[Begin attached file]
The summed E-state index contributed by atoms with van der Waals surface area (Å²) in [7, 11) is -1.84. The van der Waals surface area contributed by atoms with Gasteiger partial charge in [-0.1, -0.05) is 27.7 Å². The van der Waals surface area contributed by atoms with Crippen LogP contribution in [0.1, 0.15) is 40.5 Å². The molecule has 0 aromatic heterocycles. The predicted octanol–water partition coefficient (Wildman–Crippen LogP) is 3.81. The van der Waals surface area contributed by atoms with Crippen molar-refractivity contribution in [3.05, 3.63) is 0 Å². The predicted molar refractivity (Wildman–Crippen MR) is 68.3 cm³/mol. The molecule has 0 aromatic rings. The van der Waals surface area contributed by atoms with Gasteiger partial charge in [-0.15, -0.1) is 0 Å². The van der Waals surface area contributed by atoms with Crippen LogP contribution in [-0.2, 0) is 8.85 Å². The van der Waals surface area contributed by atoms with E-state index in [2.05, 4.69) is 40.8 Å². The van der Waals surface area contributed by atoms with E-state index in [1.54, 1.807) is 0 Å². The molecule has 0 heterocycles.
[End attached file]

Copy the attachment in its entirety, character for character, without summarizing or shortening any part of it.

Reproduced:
The summed E-state index contributed by atoms with van der Waals surface area (Å²) in [7, 11) is -1.84. The van der Waals surface area contributed by atoms with Gasteiger partial charge in [-0.1, -0.05) is 27.7 Å². The van der Waals surface area contributed by atoms with Crippen LogP contribution in [0.1, 0.15) is 40.5 Å². The molecule has 0 aromatic heterocycles. The predicted octanol–water partition coefficient (Wildman–Crippen LogP) is 3.81. The van der Waals surface area contributed by atoms with Crippen molar-refractivity contribution in [3.05, 3.63) is 0 Å². The predicted molar refractivity (Wildman–Crippen MR) is 68.3 cm³/mol. The molecule has 0 aromatic rings. The van der Waals surface area contributed by atoms with Gasteiger partial charge in [-0.15, -0.1) is 0 Å². The van der Waals surface area contributed by atoms with Crippen LogP contribution in [-0.2, 0) is 8.85 Å². The van der Waals surface area contributed by atoms with E-state index in [2.05, 4.69) is 40.8 Å². The van der Waals surface area contributed by atoms with E-state index in [1.54, 1.807) is 0 Å². The molecule has 0 heterocycles.